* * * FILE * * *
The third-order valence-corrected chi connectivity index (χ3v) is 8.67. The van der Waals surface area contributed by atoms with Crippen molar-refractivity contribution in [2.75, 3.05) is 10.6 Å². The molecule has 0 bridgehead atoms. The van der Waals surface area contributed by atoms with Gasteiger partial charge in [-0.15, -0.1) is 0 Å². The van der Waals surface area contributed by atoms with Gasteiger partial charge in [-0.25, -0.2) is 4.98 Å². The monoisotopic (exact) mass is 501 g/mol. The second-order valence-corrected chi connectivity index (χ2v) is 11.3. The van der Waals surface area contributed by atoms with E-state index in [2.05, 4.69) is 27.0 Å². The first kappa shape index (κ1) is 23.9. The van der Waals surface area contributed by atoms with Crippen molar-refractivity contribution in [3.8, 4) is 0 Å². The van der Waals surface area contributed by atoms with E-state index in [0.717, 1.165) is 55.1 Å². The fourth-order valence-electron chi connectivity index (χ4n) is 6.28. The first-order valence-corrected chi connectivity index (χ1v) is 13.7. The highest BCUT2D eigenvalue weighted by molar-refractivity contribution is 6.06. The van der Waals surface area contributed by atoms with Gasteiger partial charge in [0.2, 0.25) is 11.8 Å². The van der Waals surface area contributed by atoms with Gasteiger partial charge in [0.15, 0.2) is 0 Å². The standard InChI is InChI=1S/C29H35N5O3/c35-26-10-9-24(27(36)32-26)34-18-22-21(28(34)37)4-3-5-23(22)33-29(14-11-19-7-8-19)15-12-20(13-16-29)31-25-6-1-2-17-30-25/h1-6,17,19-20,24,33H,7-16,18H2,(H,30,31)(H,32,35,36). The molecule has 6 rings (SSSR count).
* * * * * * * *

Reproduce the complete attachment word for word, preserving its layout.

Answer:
The third-order valence-corrected chi connectivity index (χ3v) is 8.67. The van der Waals surface area contributed by atoms with Crippen molar-refractivity contribution in [2.75, 3.05) is 10.6 Å². The molecule has 0 bridgehead atoms. The van der Waals surface area contributed by atoms with Gasteiger partial charge in [-0.15, -0.1) is 0 Å². The van der Waals surface area contributed by atoms with Gasteiger partial charge in [-0.25, -0.2) is 4.98 Å². The monoisotopic (exact) mass is 501 g/mol. The second-order valence-corrected chi connectivity index (χ2v) is 11.3. The van der Waals surface area contributed by atoms with E-state index in [2.05, 4.69) is 27.0 Å². The first kappa shape index (κ1) is 23.9. The van der Waals surface area contributed by atoms with Crippen molar-refractivity contribution in [3.8, 4) is 0 Å². The van der Waals surface area contributed by atoms with E-state index in [0.717, 1.165) is 55.1 Å². The fourth-order valence-electron chi connectivity index (χ4n) is 6.28. The first-order valence-corrected chi connectivity index (χ1v) is 13.7. The highest BCUT2D eigenvalue weighted by molar-refractivity contribution is 6.06. The van der Waals surface area contributed by atoms with Gasteiger partial charge in [0.2, 0.25) is 11.8 Å². The van der Waals surface area contributed by atoms with Gasteiger partial charge in [0.15, 0.2) is 0 Å². The standard InChI is InChI=1S/C29H35N5O3/c35-26-10-9-24(27(36)32-26)34-18-22-21(28(34)37)4-3-5-23(22)33-29(14-11-19-7-8-19)15-12-20(13-16-29)31-25-6-1-2-17-30-25/h1-6,17,19-20,24,33H,7-16,18H2,(H,30,31)(H,32,35,36). The molecule has 6 rings (SSSR count).